Since the Principle of Contradiction entails that the same part of the soul cannot, at the same time and in the same respect, desire and not desire to drink, it must be some other part of the soul that helps reign in the desire b. The rational part of the soul is responsible for keeping desires in check or, as in the case just mentioned, denying the fulfillment of desires when it is appropriate to do so.
Why is the spirited part different from the appetitive part? To answer this question, Socrates relays a story he once heard about a man named Leontius. Despite his disgust issuing from the spirited part of the soul with his desire, Leontius reluctantly looked at the corpses. Socrates also cites examples when someone has done something, on account of appetite, for which he later reproaches himself. The reproach is rooted in an alliance between reason and spirit. Reason, with the help of spirit, will rule in the best souls. Appetite, and perhaps to some degree spirit, will rule in a disordered soul.
The life of philosophy is a cultivation of reason and its rule. The soul is also immortal, and one the more famous arguments for the immortality of the soul comes from the Phaedo. This argument rests upon a theory of the relationship of opposites. Hot and cold, for example, are opposites, and there are processes of becoming between the two. Hot comes to be what it is from cold. Cold must also come to be what it is from the hot, otherwise all things would move only in one direction, so to speak, and everything would therefore be hot.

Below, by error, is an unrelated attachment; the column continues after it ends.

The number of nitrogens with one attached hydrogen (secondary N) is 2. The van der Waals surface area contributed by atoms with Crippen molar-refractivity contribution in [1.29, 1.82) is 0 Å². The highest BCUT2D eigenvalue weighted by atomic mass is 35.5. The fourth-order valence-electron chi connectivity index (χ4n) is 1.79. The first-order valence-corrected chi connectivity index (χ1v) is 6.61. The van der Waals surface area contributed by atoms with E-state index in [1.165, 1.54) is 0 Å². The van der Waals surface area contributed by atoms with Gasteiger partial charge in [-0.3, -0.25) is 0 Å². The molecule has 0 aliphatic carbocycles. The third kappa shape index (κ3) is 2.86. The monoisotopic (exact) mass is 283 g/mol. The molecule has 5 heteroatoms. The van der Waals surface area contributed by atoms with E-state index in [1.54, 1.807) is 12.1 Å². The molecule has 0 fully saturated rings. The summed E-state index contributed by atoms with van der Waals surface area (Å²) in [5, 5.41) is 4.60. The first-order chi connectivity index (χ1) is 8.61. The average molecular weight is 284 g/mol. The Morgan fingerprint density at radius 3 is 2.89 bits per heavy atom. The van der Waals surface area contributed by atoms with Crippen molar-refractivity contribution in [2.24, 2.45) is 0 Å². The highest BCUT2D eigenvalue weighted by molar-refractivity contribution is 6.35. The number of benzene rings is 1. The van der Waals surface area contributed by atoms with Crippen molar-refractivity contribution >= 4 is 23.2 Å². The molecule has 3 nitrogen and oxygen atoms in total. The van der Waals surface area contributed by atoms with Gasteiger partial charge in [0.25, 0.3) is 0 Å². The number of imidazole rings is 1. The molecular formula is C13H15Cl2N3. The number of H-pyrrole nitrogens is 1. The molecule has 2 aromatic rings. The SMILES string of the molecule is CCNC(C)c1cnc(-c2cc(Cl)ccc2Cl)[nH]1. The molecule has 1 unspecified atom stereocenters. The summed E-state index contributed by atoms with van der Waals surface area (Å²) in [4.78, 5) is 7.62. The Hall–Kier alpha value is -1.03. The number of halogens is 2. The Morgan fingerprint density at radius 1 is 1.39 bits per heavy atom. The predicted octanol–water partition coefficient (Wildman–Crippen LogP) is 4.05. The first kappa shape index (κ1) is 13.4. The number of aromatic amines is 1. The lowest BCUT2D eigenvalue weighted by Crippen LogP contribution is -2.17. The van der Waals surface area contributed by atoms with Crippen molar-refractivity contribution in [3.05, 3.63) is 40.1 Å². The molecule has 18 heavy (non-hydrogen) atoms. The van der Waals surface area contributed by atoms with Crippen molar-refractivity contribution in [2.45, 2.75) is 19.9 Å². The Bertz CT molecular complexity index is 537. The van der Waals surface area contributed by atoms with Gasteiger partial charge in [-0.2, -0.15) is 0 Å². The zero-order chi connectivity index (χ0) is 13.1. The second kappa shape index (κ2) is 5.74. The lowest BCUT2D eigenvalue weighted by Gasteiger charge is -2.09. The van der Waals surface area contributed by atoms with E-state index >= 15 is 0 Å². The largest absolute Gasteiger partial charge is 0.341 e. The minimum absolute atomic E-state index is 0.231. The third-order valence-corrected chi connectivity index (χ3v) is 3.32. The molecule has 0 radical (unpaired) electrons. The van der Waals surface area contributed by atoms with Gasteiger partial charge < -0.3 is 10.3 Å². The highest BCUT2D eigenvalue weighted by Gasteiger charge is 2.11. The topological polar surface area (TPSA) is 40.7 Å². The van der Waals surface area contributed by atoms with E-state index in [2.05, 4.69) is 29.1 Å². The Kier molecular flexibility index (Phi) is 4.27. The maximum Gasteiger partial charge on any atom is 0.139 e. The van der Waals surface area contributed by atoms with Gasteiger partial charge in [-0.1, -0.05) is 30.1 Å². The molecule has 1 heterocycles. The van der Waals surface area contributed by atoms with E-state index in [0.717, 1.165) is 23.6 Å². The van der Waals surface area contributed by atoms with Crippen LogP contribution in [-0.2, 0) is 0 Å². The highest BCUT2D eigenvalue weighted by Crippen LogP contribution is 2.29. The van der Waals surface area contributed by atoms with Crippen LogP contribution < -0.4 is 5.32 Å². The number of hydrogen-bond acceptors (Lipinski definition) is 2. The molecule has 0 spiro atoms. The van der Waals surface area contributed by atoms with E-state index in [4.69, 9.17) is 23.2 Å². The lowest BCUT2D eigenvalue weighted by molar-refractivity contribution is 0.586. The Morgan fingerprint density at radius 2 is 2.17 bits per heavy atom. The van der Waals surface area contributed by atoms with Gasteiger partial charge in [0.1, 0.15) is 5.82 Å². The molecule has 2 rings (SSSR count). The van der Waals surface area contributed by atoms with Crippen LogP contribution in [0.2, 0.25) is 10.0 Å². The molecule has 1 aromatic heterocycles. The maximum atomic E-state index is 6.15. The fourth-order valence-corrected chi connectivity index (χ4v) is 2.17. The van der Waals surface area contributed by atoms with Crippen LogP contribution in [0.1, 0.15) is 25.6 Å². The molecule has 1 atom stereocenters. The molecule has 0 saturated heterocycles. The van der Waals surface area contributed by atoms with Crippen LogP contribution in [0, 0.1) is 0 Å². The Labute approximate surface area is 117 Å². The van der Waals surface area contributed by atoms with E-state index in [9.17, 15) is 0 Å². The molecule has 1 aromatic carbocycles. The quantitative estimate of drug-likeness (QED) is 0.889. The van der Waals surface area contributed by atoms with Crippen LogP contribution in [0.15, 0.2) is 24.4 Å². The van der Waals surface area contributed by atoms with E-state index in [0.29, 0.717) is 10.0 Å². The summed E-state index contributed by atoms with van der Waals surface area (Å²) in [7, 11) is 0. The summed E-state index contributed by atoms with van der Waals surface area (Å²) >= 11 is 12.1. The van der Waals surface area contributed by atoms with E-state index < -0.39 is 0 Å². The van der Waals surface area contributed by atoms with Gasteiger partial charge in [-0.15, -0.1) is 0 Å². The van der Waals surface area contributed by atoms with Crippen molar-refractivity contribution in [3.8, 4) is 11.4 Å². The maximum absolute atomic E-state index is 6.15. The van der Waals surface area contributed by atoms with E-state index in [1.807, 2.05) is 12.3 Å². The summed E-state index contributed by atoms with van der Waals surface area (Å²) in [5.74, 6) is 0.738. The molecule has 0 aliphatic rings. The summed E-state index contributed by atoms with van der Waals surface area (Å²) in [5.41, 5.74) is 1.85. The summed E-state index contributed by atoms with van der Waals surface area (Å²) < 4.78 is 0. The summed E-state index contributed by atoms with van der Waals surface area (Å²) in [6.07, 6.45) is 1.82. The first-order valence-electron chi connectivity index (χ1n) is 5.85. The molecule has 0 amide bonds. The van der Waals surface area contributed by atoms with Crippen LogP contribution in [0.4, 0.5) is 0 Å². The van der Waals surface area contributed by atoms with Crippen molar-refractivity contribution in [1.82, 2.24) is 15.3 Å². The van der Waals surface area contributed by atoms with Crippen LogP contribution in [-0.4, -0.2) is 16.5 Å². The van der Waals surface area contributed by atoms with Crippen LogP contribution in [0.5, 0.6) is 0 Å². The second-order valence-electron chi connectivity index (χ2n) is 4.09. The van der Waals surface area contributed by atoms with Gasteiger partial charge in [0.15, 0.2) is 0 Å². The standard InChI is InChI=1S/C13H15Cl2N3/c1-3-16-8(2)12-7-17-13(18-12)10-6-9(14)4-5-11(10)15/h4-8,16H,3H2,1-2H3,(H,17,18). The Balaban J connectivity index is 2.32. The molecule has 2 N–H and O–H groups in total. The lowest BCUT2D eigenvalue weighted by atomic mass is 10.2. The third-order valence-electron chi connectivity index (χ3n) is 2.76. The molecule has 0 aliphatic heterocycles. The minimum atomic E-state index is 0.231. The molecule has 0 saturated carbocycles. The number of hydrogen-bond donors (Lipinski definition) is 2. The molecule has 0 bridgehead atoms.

Life and death are also opposites. Living things come to be dead and death comes from life. But, since the processes between opposites cannot be a one-way affair, life must also come from death Phaedo 71c-e2. The souls must always exist in order to be immortal. We can see here the influence of Pythagorean thought upon Plato since this also leaves room for the transmigration of souls. The disordered souls in which desire rules will return from death to life embodied as animals such as donkeys while unjust and ambitious souls will return as hawks 81ea3.
The best life is the life of philosophy, that is the life of loving and pursuing wisdom—a life spent engaging logos. The philosophical life is also the most excellent life since it is the touchstone of true virtue. Without wisdom, there is only a shadow or imitation of virtue, and such lives are still dominated by passion, desire, and emotions. On the other hand,.
The soul of the philosopher achieves a calm from such emotions; it follows reason and ever stays with it contemplating the true, the divine, which is not the object of opinion. Nurtured by this, it believes that one should live in this manner as long as one is alive and, after death, arrive at what is akin and of the same kind, and escape from human evils.